Abstract: A local convergence rate is established for an orthogonal collocation method based on Gauss quadrature applied to an unconstrained optimal control problem. If the continuous problem has a sufficiently smooth solution and the Hamiltonian satisfies a strong convexity condition, then the discrete problem possesses a local minimizer in a neighborhood of the continuous solution, and as the number of collocation points increases, the discrete solution convergences exponentially fast in the sup-norm to the continuous solution. This is the first convergence rate result for an orthogonal collocation method based on global polynomials applied to an optimal control problem.
Lebesgue Constants Arising in a Class of Collocation Methods
William W. Hager,Hongyan Hou,Anil V. Rao
Mathematics , 2015,
Abstract: Estimates are obtained for the Lebesgue constants associated with the Gauss quadrature points on $(-1, +1)$ augmented by the point $-1$ and with the Radau quadrature points on either $(-1, +1]$ or $[-1, +1)$. It is shown that the Lebesgue constants are $O(\sqrt{N})$, where $N$ is the number of quadrature points. These point sets arise in the estimation of the residual associated with recently developed orthogonal collocation schemes for optimal control problems. For problems with smooth solutions, the estimates for the Lebesgue constants can imply an exponential decay of the residual in the collocated problem as a function of the number of quadrature points.
Convergence rate for a Radau collocation method applied to unconstrained optimal control
William W. Hager,Hongyan Hou,Anil V. Rao
Mathematics , 2015,
Abstract: A local convergence rate is established for an orthogonal collocation method based on Radau quadrature applied to an unconstrained optimal control problem. If the continuous problem has a sufficiently smooth solution and the Hamiltonian satisfies a strong convexity condition, then the discrete problem possesses a local minimizer in a neighborhood of the continuous solution, and as the number of collocation points increases, the discrete solution convergences exponentially fast in the sup-norm to the continuous solution. An earlier paper analyzes an orthogonal collocation method based on Gauss quadrature, where neither end point of the problem domain is a collocation point. For the Radau quadrature scheme, one end point is a collocation point.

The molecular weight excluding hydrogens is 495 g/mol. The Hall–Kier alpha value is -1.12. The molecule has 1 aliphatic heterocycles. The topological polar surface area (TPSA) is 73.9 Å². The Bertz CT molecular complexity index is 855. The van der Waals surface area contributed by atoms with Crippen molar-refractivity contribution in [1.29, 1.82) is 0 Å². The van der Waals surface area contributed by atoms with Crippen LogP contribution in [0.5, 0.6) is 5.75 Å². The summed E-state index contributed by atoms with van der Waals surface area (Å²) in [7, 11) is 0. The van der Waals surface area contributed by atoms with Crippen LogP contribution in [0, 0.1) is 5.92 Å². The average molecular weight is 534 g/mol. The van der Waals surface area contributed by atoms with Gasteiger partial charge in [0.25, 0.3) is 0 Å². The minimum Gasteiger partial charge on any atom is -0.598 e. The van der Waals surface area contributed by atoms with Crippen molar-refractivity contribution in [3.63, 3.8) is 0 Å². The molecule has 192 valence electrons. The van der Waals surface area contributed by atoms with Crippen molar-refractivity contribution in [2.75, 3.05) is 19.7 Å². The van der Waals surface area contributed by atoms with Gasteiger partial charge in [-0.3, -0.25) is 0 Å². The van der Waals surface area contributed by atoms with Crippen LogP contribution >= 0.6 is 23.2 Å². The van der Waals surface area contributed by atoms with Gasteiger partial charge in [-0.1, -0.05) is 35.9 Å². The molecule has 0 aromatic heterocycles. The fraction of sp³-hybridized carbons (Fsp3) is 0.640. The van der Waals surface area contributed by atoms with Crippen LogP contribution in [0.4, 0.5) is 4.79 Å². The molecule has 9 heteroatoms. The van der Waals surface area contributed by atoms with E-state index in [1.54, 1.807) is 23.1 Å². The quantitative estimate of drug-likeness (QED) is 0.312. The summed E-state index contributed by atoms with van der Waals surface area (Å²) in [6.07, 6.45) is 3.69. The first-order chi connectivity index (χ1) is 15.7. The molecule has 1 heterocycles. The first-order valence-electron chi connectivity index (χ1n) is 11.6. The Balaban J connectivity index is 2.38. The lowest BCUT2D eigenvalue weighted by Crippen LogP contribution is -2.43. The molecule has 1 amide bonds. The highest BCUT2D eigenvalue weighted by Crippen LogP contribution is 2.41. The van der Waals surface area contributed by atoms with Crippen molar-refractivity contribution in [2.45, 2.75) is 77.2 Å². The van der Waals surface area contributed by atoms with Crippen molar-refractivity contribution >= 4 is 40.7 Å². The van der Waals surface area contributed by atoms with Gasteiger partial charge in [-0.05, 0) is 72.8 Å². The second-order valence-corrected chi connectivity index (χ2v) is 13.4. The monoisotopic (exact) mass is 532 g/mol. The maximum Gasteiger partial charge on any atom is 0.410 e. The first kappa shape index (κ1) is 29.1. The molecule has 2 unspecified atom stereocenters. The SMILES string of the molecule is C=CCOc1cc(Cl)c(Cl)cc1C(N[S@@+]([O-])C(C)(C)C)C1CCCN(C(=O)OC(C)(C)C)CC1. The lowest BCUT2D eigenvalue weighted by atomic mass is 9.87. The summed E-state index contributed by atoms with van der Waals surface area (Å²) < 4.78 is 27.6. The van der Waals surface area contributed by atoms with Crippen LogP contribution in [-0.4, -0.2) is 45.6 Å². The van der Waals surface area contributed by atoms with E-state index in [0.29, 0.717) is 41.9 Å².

A Multilevel Bilinear Programming Algorithm For the Vertex Separator Problem
William W. Hager,James T. Hungerford,Ilya Safro
Computer Science , 2014,
Abstract: The Vertex Separator Problem for a graph is to find the smallest collection of vertices whose removal breaks the graph into two disconnected subsets that satisfy specified size constraints. In the paper 10.1016/j.ejor.2014.05.042, the Vertex Separator Problem was formulated as a continuous (non-concave/non-convex) bilinear quadratic program. In this paper, we develop a more general continuous bilinear program which incorporates vertex weights, and which applies to the coarse graphs that are generated in a multilevel compression of the original Vertex Separator Problem. A Mountain Climbing Algorithm is used to find a stationary point of the continuous bilinear quadratic program, while second-order optimality conditions and perturbation techniques are used to escape from either a stationary point or a local maximizer. The algorithms for solving the continuous bilinear program are employed during the solution and refinement phases in a multilevel scheme. Computational results and comparisons demonstrate the advantage of the proposed algorithm.